The Muse Lay with me, love. Lay long along me, hand in mine Cool as sea-glass fleshed upon my couch As lovers lie in Hedon. Where dreamers drift aged And wake in taught youth and sinew, snaked As we once wound limb and tendril - a Single sentient soul. I never knew yours from mine (but that) until you Moved above me like some ancient dream Unfolds its line and form and symetry - spiced skin Dry and hot, oh, afternoon or dawn, Just come and keep me from my writing, Love - the burning leaf of paper dropped from your lips to mine.
Cheryl L. Higgins's Questions:
Query "Hedon" is a place I made up. Not "Eden", it is the land of Hedon,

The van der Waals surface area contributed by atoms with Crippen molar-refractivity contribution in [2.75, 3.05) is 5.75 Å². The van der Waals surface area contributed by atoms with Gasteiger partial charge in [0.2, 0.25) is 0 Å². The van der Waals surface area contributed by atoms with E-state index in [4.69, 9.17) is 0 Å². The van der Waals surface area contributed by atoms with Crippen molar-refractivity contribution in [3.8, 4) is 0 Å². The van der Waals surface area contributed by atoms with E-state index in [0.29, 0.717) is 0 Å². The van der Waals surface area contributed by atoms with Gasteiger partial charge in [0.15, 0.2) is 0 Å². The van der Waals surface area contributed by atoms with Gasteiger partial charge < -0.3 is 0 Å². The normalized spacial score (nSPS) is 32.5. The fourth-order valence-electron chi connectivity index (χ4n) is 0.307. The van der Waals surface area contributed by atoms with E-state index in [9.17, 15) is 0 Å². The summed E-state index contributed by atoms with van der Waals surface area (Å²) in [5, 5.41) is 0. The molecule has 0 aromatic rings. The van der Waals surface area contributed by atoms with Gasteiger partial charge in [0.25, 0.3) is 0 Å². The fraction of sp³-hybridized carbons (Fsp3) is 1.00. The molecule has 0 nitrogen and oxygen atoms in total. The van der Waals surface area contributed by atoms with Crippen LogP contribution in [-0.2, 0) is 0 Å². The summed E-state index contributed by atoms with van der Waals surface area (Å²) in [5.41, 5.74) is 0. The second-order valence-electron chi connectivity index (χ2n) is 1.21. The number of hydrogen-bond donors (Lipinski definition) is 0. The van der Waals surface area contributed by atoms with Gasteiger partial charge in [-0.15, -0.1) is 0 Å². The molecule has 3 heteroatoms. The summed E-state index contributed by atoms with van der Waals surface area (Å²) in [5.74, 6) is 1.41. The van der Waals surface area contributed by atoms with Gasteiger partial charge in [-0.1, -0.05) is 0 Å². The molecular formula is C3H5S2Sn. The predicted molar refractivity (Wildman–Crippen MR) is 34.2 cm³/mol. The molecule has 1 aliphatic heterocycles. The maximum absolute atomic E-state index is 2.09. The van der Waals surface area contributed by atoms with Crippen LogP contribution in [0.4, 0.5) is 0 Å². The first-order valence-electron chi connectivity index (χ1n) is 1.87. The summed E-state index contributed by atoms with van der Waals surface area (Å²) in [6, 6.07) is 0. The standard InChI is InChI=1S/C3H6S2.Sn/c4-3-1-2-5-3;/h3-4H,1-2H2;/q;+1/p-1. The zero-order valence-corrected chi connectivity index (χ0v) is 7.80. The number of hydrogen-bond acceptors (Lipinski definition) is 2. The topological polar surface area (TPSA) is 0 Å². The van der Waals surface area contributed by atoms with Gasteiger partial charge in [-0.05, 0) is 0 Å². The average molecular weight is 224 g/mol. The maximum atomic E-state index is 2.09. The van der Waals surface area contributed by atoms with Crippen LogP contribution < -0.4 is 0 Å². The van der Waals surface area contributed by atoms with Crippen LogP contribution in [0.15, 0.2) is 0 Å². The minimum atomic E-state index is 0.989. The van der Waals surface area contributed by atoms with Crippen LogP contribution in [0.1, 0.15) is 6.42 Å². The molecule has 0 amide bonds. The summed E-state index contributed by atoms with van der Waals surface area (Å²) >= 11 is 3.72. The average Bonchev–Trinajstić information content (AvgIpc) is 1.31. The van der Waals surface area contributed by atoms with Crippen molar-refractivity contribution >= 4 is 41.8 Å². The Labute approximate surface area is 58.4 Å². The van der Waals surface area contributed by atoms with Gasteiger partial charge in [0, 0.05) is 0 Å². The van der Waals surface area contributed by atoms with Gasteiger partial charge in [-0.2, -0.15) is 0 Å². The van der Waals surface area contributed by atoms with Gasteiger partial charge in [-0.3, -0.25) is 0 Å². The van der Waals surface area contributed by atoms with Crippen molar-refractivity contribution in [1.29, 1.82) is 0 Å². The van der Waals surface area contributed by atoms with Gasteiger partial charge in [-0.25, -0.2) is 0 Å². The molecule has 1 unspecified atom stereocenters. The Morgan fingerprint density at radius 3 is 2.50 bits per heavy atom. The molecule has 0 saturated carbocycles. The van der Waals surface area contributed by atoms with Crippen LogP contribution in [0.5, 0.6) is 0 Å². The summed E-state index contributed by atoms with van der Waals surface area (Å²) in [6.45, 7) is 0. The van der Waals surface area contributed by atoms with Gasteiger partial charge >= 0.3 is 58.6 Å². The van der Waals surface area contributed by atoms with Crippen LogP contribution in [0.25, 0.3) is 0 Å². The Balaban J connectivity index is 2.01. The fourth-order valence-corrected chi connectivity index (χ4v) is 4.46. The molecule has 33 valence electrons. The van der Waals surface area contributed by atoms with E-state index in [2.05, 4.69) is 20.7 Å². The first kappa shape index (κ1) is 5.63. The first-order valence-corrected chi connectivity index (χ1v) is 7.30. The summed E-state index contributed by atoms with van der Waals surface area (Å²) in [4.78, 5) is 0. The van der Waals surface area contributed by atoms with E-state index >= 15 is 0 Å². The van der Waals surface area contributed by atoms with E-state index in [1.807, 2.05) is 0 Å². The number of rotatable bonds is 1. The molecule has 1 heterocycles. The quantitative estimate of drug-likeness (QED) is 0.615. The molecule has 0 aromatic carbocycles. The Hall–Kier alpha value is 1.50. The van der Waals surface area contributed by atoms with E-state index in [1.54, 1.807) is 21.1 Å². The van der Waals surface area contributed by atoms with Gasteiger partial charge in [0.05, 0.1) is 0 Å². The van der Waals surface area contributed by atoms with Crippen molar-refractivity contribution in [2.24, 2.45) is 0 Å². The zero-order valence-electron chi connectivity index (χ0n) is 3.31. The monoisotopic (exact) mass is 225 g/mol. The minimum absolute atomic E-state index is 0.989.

or hedonism. Does that work?
Is it "ok" to make up a place, well, of course I can make up anything I please, but does a reader "get" it? Did you?
Also, is the poem its self a little too obscure, or can it be devined what is being written about?
I have had several readers say "Huh?" and I am a little unable to see something outside of my own eyes; either they weren't looking to read poetry that isn't "in your face" in style, or else I am too "out there" in my romance....